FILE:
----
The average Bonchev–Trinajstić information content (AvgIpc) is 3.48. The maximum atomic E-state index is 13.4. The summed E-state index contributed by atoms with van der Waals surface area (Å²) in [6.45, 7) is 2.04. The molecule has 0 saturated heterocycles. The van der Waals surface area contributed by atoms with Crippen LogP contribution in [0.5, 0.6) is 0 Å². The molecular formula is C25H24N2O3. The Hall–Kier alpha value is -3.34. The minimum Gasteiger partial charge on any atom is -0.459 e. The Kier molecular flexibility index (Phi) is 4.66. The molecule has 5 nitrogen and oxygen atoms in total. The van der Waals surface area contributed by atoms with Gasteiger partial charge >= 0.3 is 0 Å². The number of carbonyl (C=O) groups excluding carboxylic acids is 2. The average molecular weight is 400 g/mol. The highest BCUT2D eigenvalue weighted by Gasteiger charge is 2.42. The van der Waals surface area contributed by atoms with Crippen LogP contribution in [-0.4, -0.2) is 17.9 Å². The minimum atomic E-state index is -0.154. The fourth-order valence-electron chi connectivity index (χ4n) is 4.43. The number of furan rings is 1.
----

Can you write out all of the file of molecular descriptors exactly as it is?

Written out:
The average Bonchev–Trinajstić information content (AvgIpc) is 3.48. The maximum atomic E-state index is 13.4. The summed E-state index contributed by atoms with van der Waals surface area (Å²) in [6.45, 7) is 2.04. The molecule has 0 saturated heterocycles. The van der Waals surface area contributed by atoms with Crippen LogP contribution in [0.5, 0.6) is 0 Å². The molecular formula is C25H24N2O3. The Hall–Kier alpha value is -3.34. The minimum Gasteiger partial charge on any atom is -0.459 e. The Kier molecular flexibility index (Phi) is 4.66. The molecule has 5 nitrogen and oxygen atoms in total. The van der Waals surface area contributed by atoms with Gasteiger partial charge >= 0.3 is 0 Å². The number of carbonyl (C=O) groups excluding carboxylic acids is 2. The average molecular weight is 400 g/mol. The highest BCUT2D eigenvalue weighted by Gasteiger charge is 2.42. The van der Waals surface area contributed by atoms with Crippen LogP contribution in [-0.4, -0.2) is 17.9 Å². The minimum atomic E-state index is -0.154. The fourth-order valence-electron chi connectivity index (χ4n) is 4.43. The number of furan rings is 1.